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Gambling part of championship’s culture

Jeremy Evans
Steve Newell / Special to the Tribune What a surprise for Tribune photographer Dan Thrift when Charles Barkley used him as a cushion. After putting on hole No. 1, Barkley sauntered across the green to where Thrift was lying taking pictures, circled around behind him and then took a break on top of him. Who knows why the 320-pound future NBA Hall of Famer chose a lanky, bony, 175-pound skinny guy as a resting spot. "He was light as a feather, really," Thrift said.
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STATELINE – When actor Jack Wagner finished his practice round on Wednesday at Edgewood Tahoe Golf Course, he stopped and talked with a reporter. During their conversation, the caddie of one of his playing partners handed Wagner several $100 bills, the result of several skins he had won from either Dan Quinn, John Elway or Chris Chandler.

Just another day at the American Century Championship, a tournament that’s held less than a mile from one of Nevada’s largest gaming venues. Gambling has certainly developed into part of the culture of the annual celebrity golf event, with side bets between players and wagers at sports books at MontBleu and Harveys adding to the tournament’s popularity.

Boxer Oscar De La Hoya reportedly won about $500,000 gambling at a Stateline casino one year, though that report has never been confirmed. Other celebrities have been rumored to lose close to that much during their stay in Lake Tahoe. And the casinos might have seen another sure loser walk through its doors before today’s first round started.



When actor Cheech Marin heard he was 100-1 odds at Harveys to win the tournament, he responded “I’m a 100-to-1? Shoot, I’m going to put some money down.”

Although casino odds are popular with locals and tourists, the big money seems to be exchanged on the golf course. The past three years, Charles Barkley and Chris Webber have bet $50,000 that they won’t finish lower than the other on Sunday’s final leaderboard.



The loser of the bet donates $50,000 to the other players’ charity of choice. Webber, a NBA forward with the Philadelphia 76ers, won last’s year bet. However, he is still waiting for Barkley to pay up.

“He didn’t pay me,” said Webber, whose personal charity goes to help children. “It would be good to double up on that, like in Vegas, it’s good to double down, just like blackjack.”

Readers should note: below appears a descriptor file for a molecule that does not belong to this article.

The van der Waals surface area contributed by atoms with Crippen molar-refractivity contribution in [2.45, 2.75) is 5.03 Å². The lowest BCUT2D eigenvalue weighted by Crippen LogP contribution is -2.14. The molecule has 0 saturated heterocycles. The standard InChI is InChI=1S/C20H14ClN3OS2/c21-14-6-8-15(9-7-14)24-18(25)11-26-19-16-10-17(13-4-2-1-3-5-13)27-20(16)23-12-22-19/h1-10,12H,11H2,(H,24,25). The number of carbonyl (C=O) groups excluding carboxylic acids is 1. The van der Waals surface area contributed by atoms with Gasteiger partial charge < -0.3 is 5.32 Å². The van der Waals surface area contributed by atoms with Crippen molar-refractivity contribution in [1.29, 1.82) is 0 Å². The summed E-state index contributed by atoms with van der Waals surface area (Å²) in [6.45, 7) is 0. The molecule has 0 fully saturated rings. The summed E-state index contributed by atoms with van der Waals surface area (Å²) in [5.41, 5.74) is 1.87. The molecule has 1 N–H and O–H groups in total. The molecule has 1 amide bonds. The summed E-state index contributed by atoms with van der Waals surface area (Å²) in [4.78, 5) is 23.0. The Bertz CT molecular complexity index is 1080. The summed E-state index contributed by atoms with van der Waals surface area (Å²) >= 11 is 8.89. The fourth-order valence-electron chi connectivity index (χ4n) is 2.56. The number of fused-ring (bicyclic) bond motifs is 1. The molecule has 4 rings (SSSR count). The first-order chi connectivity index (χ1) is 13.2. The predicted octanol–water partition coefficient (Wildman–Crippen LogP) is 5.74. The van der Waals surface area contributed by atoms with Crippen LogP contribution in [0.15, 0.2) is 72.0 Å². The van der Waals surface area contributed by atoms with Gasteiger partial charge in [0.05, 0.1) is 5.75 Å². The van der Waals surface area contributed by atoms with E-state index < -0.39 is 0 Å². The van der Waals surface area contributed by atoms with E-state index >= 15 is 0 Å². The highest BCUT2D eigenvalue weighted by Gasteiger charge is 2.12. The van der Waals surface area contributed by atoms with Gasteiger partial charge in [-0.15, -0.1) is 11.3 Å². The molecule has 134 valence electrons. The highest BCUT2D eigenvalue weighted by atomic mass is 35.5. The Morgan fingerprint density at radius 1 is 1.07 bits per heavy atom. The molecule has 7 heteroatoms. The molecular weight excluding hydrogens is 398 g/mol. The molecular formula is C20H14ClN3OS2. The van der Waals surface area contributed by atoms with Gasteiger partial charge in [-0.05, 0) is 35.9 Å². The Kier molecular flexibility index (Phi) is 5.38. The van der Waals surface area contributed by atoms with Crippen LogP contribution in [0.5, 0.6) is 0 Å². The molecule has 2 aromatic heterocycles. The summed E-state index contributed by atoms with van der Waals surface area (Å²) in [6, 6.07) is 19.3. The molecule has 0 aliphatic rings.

Chefs Ming Tsai and Bobby Flay reportedly had a small wager going until Flay pulled out of the event. Former University of California quarterbacks and close friends Aaron Rodgers and Kyle Boller also might seek some action.

“I think we will have a small wager between us this weekend,” said Rodgers, the Green Bay Packers’ second-string quarterback.

Since they were both first-round draft picks, their bank accounts probably aren’t suffering. But Rodgers wouldn’t divulge the amount of their wager.

“I don’t know if I can disclose that. I won’t lose to him so it won’t matter,” Rodgers said.

A Barkley sandwich

Tahoe Daily Tribune staff photographer Dan Thrift experienced a surprise close encounter with former NBA star Charles Barkley on Thursday. Lying near a sand trap on hole No. 1, Thrift was focused on Barkley walking across the green when suddenly Barkley’s 300-pound frame no longer filled Thrift’s camera’s frame.

Within seconds, Barkley had one leg on either side of the Thrift’s body and proceeded to lay on the defenseless journalist.

“He was light as a feather, really,” said Thrift, who weighs 175 pounds. “Really.”

Armstrong packs a house

Lance Armstrong, who flew to Lake Tahoe on Thursday to play in the American Century Celeb-Am Tournament, set another mark in his record-breaking career. In addition to his seven straight Tour de France titles (1999-2005), the cyclist attracted the largest press conference in the tournament’s history, according to spokesman Phil Weidinger.

“Get to know your neighbor,” Weidinger advised before Armstrong arrived at Edgewood’s clubhouse.

Tsai one-ups Tiger

First-time ACC participant and celebrity chef Ming Tsai occasionally cooks for Tiger Woods. But when he asked the world’s No. 1 ranked golfer for some advice going into this week’s tournament, Woods responded “play a lot.” Not exactly appreciative of Woods’ comment, Tsai said Thursday there is one thing he’s better than Woods at.

“I am a better (cook) than him,” said Tsai, who will cook on Saturday for a tournament event.

Take no prisoners

Former Olympic figure skater Scott Hamilton also has some public relations skills. When a fan approached him with a cellular phone in hand, he asked Hamilton to say hello to his mother in Arizona because she’s a big fan.

“Hi, Mom. You raised him well. He’s not in prison,” Hamilton quipped.

Tahoe Daily Tribune staffers Dan Thrift, Susan Wood and William Ferchland contributed to this report.


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